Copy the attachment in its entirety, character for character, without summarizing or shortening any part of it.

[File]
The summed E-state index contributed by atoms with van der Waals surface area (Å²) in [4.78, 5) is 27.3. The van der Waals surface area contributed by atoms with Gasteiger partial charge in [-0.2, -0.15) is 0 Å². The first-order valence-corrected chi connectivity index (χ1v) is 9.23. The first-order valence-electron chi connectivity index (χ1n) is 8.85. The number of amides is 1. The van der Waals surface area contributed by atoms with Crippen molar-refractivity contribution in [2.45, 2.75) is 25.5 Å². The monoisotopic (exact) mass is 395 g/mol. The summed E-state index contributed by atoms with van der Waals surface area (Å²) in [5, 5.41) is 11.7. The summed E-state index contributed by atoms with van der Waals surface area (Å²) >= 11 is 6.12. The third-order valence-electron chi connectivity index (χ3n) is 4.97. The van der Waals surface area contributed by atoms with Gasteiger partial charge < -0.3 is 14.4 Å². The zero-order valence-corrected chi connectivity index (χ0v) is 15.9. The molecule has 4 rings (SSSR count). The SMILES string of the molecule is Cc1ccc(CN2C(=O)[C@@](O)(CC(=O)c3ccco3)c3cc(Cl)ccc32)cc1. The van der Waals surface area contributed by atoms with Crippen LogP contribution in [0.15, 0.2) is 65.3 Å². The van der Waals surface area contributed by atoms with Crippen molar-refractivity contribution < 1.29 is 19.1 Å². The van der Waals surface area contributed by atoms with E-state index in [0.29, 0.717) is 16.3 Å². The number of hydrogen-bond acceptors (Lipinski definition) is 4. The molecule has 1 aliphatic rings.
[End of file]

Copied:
The summed E-state index contributed by atoms with van der Waals surface area (Å²) in [4.78, 5) is 27.3. The van der Waals surface area contributed by atoms with Gasteiger partial charge in [-0.2, -0.15) is 0 Å². The first-order valence-corrected chi connectivity index (χ1v) is 9.23. The first-order valence-electron chi connectivity index (χ1n) is 8.85. The number of amides is 1. The van der Waals surface area contributed by atoms with Crippen molar-refractivity contribution in [2.45, 2.75) is 25.5 Å². The monoisotopic (exact) mass is 395 g/mol. The summed E-state index contributed by atoms with van der Waals surface area (Å²) in [5, 5.41) is 11.7. The summed E-state index contributed by atoms with van der Waals surface area (Å²) >= 11 is 6.12. The third-order valence-electron chi connectivity index (χ3n) is 4.97. The van der Waals surface area contributed by atoms with Gasteiger partial charge < -0.3 is 14.4 Å². The zero-order valence-corrected chi connectivity index (χ0v) is 15.9. The molecule has 4 rings (SSSR count). The SMILES string of the molecule is Cc1ccc(CN2C(=O)[C@@](O)(CC(=O)c3ccco3)c3cc(Cl)ccc32)cc1. The van der Waals surface area contributed by atoms with Crippen LogP contribution in [0.15, 0.2) is 65.3 Å². The van der Waals surface area contributed by atoms with Crippen molar-refractivity contribution < 1.29 is 19.1 Å². The van der Waals surface area contributed by atoms with E-state index in [0.29, 0.717) is 16.3 Å². The number of hydrogen-bond acceptors (Lipinski definition) is 4. The molecule has 1 aliphatic rings.